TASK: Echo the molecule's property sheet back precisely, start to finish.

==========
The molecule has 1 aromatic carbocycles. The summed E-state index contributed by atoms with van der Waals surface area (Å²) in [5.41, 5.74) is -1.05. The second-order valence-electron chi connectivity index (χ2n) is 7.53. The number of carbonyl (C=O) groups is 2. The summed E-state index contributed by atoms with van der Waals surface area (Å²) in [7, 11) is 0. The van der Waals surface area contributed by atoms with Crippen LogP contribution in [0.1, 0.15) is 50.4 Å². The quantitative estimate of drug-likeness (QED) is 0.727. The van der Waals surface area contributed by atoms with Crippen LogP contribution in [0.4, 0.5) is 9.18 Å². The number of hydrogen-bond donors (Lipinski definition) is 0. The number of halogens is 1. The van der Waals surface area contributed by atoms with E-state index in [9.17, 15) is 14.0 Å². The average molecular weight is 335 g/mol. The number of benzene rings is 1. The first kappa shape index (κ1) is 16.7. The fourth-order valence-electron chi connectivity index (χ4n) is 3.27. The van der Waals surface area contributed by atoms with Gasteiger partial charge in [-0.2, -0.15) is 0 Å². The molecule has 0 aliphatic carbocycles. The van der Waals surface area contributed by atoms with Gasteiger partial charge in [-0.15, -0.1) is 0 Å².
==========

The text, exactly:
The molecule has 1 aromatic carbocycles. The summed E-state index contributed by atoms with van der Waals surface area (Å²) in [5.41, 5.74) is -1.05. The second-order valence-electron chi connectivity index (χ2n) is 7.53. The number of carbonyl (C=O) groups is 2. The summed E-state index contributed by atoms with van der Waals surface area (Å²) in [7, 11) is 0. The van der Waals surface area contributed by atoms with Crippen LogP contribution in [0.1, 0.15) is 50.4 Å². The quantitative estimate of drug-likeness (QED) is 0.727. The van der Waals surface area contributed by atoms with Crippen LogP contribution in [0.4, 0.5) is 9.18 Å². The number of hydrogen-bond donors (Lipinski definition) is 0. The number of halogens is 1. The van der Waals surface area contributed by atoms with E-state index in [9.17, 15) is 14.0 Å². The average molecular weight is 335 g/mol. The number of benzene rings is 1. The first kappa shape index (κ1) is 16.7. The fourth-order valence-electron chi connectivity index (χ4n) is 3.27. The van der Waals surface area contributed by atoms with Gasteiger partial charge in [-0.2, -0.15) is 0 Å². The molecule has 0 aliphatic carbocycles. The van der Waals surface area contributed by atoms with Gasteiger partial charge in [-0.15, -0.1) is 0 Å².